Justice Scalia of the U. S. Supreme Court makes occasional headlines both as a writer of conservative judicial opinions and as a public speaker. Since his nomination by Ronald Reagan and subsequent elevation to the bench in 1986 Scalia has been a dependable conservative voice in the court. In a recent speech before a conservative religious group, Scalia decried the court’s recent moves toward European style secularism.
The American tradition of relations between religious groups and the government is unique, Scalia argued. The government should not move to establish or prefer any religion, but this neutral stance does not necessitate that the court mandate a public square free from religious expression. There is no bias in the U. S. constitution in favor of “nonreligion.”
By themselves Scalia’s comments would not stir much debate. They are consistent with other public remarks that he has made in the past, and opinions he has rendered. However, public comments by Justices of the highest court in the land during a Presidential election year are sure to draw attention, especially when both major candidates are suggesting that the next President may appoint as many as three new Supreme Court Justices.
This also comes as the court prepares to hear a controversial case on the public display of religious monuments on civic property. This Fall the nine Justices will hear arguments from Pleasant Grove City, Utah and followers of the Summum religion regarding the religious group’s desire to place a monument with the “Seven Aphorisms of Summum” beside an older monument of “The Ten Commandments.” Lawyers for Summum argue that their clients have as much right to express their religious views in the form of a monument in a public forum as do those who donated the older monument. Lawyers from the city fear that a ruling in favor of the Summum would mean that public officials would be left with two unacceptable options. One, accept and install all monuments donated by private religious organizations. Two, remove all monuments, including religiously themed war memorials, from public grounds.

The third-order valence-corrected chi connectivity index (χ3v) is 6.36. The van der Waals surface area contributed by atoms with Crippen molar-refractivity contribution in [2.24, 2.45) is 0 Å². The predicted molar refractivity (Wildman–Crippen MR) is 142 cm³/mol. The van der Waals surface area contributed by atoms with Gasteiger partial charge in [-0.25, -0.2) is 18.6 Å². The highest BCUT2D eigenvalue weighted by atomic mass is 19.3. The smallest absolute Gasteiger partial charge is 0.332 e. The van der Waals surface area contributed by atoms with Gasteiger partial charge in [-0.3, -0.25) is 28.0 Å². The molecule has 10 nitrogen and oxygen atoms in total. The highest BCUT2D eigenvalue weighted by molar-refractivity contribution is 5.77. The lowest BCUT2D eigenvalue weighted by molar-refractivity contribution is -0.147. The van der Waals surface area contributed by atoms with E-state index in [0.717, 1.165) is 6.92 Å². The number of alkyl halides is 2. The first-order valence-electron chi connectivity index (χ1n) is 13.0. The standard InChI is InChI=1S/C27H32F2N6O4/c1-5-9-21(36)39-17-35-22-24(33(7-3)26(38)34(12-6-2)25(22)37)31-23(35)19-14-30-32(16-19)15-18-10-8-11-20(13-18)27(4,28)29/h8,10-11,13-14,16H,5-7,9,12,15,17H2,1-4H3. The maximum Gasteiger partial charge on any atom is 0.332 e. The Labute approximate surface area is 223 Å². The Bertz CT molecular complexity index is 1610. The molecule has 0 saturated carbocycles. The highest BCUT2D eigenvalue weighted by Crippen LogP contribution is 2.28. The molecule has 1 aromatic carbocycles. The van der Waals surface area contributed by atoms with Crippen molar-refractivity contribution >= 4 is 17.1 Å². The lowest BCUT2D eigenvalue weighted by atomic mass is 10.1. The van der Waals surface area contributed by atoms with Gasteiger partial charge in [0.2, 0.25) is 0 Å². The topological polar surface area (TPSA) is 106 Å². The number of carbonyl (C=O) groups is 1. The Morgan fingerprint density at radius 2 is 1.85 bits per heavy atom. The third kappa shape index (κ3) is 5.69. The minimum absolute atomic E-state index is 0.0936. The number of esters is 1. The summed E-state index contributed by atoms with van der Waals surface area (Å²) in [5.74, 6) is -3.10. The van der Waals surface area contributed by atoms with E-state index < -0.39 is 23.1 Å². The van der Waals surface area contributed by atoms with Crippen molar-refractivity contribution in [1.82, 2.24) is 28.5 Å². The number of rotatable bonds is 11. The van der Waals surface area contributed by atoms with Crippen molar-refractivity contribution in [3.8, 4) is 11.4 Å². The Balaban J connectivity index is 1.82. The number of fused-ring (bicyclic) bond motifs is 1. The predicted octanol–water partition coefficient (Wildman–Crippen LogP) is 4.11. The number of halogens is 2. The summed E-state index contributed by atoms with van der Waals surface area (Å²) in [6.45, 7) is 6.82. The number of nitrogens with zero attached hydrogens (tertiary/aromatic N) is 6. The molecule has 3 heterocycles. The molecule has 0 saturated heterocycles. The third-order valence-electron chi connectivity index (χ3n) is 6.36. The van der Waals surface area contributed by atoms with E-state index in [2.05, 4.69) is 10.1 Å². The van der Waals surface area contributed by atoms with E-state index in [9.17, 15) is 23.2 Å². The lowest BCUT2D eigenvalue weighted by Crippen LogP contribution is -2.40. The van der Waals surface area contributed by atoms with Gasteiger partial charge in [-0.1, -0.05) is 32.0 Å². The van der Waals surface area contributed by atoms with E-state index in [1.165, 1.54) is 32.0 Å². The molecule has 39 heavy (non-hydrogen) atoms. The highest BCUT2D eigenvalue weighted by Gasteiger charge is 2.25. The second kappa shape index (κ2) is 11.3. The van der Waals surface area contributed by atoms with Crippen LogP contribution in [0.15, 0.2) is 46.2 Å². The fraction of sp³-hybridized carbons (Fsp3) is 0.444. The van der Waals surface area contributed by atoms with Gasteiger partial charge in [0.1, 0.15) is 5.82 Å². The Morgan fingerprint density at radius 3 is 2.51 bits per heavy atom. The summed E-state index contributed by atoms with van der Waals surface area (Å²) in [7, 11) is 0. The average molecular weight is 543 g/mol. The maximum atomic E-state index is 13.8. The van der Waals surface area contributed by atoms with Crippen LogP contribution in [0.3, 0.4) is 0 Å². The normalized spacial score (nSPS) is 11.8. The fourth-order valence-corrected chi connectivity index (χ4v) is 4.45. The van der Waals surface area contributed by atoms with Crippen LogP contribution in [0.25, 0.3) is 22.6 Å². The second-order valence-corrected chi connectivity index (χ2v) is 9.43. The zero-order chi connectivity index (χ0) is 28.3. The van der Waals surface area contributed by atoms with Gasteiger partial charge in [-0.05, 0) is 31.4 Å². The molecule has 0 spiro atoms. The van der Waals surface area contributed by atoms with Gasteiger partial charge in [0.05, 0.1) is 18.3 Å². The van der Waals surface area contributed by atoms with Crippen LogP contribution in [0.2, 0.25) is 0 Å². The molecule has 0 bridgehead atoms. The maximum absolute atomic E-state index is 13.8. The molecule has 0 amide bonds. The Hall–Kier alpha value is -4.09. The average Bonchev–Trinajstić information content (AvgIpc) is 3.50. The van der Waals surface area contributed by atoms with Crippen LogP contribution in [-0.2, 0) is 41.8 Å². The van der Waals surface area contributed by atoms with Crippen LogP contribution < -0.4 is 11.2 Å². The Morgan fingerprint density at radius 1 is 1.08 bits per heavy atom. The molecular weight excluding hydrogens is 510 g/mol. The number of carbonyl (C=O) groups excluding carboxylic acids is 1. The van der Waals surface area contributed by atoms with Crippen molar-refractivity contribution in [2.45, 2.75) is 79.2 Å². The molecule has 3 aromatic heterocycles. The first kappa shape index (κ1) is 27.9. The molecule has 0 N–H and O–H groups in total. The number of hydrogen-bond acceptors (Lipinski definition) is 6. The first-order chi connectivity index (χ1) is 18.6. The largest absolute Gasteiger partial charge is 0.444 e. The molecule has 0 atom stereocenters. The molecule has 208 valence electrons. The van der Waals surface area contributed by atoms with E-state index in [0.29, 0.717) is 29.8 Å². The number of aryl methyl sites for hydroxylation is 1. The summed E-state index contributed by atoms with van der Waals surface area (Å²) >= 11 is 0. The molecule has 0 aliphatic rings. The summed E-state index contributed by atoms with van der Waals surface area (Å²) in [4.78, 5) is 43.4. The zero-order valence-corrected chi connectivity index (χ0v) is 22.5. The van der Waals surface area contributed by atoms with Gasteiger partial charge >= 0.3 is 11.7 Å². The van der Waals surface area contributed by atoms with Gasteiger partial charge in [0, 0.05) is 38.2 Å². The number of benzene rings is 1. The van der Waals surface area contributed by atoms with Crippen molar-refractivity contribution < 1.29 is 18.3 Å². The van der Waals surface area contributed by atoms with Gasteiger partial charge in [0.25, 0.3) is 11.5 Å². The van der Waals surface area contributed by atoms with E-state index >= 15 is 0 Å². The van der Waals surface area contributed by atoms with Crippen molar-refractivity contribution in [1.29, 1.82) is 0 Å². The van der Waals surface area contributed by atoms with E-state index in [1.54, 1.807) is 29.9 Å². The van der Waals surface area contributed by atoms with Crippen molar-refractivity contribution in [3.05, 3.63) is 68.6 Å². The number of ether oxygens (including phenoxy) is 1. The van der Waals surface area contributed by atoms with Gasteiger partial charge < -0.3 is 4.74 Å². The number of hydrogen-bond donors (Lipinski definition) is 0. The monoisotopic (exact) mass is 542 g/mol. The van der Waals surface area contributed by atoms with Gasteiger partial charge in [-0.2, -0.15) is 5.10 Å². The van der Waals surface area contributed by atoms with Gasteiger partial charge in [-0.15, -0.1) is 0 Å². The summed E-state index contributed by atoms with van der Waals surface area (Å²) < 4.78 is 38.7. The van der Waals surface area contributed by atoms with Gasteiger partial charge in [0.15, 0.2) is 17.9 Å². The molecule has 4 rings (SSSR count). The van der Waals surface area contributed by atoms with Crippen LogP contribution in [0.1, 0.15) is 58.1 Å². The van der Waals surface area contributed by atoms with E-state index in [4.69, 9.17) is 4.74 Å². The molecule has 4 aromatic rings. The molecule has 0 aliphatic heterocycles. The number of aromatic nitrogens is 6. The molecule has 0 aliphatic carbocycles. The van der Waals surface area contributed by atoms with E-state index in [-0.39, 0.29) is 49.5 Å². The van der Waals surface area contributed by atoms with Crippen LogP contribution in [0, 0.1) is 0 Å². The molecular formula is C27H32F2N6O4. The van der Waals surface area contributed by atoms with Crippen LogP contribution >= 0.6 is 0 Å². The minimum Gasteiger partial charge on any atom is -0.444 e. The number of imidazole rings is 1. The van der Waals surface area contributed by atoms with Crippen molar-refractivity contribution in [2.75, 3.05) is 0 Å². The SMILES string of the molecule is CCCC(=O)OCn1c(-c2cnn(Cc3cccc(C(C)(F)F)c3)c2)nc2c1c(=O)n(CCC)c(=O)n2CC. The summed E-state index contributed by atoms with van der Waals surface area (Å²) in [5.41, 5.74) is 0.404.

Anticipating a ruling in favor of the Summum, Fred Phelps and his Westboro Baptist Church are preparing to donate and install a monument in Casper, Wyoming celebrating the death and damnation of Mathew Shepherd, a young gay man beaten to death in 1998. Town leaders in Casper filed an amicus brief supporting Pleasant Grove City and hope to avoid the spectacle and violence that the installation of this kind of monument might cause. Other municipalities are eagerly anticipating the court’s ruling.